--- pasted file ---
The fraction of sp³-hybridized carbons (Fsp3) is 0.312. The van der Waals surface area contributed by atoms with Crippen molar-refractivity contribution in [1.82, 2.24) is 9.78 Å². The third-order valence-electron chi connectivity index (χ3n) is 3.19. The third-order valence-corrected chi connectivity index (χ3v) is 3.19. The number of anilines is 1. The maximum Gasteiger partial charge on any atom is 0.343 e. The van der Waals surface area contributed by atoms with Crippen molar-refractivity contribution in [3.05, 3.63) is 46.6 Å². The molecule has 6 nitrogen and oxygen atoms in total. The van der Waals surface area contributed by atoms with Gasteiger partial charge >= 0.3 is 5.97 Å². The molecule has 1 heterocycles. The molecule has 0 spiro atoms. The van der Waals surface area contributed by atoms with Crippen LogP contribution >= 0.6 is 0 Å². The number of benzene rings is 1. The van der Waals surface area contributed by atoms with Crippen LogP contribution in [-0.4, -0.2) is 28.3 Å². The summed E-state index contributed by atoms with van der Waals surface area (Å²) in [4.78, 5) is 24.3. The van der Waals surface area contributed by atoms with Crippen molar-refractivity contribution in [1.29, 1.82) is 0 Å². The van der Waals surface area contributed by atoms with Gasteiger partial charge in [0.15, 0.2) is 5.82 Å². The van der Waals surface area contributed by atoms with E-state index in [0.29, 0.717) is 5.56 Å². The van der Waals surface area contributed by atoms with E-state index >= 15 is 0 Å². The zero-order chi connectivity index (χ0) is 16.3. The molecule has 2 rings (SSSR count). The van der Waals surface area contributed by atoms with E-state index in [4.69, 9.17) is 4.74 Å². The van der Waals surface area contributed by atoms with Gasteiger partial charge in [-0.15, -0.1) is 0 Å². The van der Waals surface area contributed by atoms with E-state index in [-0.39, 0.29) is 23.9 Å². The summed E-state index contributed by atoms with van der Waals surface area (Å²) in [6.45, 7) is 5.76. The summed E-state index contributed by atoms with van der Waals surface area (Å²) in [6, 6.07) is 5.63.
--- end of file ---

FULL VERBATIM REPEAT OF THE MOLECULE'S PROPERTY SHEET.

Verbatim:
The fraction of sp³-hybridized carbons (Fsp3) is 0.312. The van der Waals surface area contributed by atoms with Crippen molar-refractivity contribution in [1.82, 2.24) is 9.78 Å². The third-order valence-electron chi connectivity index (χ3n) is 3.19. The third-order valence-corrected chi connectivity index (χ3v) is 3.19. The number of anilines is 1. The maximum Gasteiger partial charge on any atom is 0.343 e. The van der Waals surface area contributed by atoms with Crippen molar-refractivity contribution in [3.05, 3.63) is 46.6 Å². The molecule has 6 nitrogen and oxygen atoms in total. The van der Waals surface area contributed by atoms with Gasteiger partial charge >= 0.3 is 5.97 Å². The molecule has 1 heterocycles. The molecule has 0 spiro atoms. The van der Waals surface area contributed by atoms with Crippen LogP contribution >= 0.6 is 0 Å². The number of benzene rings is 1. The van der Waals surface area contributed by atoms with Crippen LogP contribution in [-0.4, -0.2) is 28.3 Å². The summed E-state index contributed by atoms with van der Waals surface area (Å²) in [4.78, 5) is 24.3. The van der Waals surface area contributed by atoms with Crippen molar-refractivity contribution in [1.29, 1.82) is 0 Å². The van der Waals surface area contributed by atoms with Gasteiger partial charge in [0.15, 0.2) is 5.82 Å². The van der Waals surface area contributed by atoms with E-state index in [0.29, 0.717) is 5.56 Å². The van der Waals surface area contributed by atoms with E-state index >= 15 is 0 Å². The zero-order chi connectivity index (χ0) is 16.3. The molecule has 2 rings (SSSR count). The van der Waals surface area contributed by atoms with E-state index in [4.69, 9.17) is 4.74 Å². The van der Waals surface area contributed by atoms with Gasteiger partial charge in [-0.15, -0.1) is 0 Å². The van der Waals surface area contributed by atoms with E-state index in [-0.39, 0.29) is 23.9 Å². The summed E-state index contributed by atoms with van der Waals surface area (Å²) in [6.45, 7) is 5.76. The summed E-state index contributed by atoms with van der Waals surface area (Å²) in [6, 6.07) is 5.63.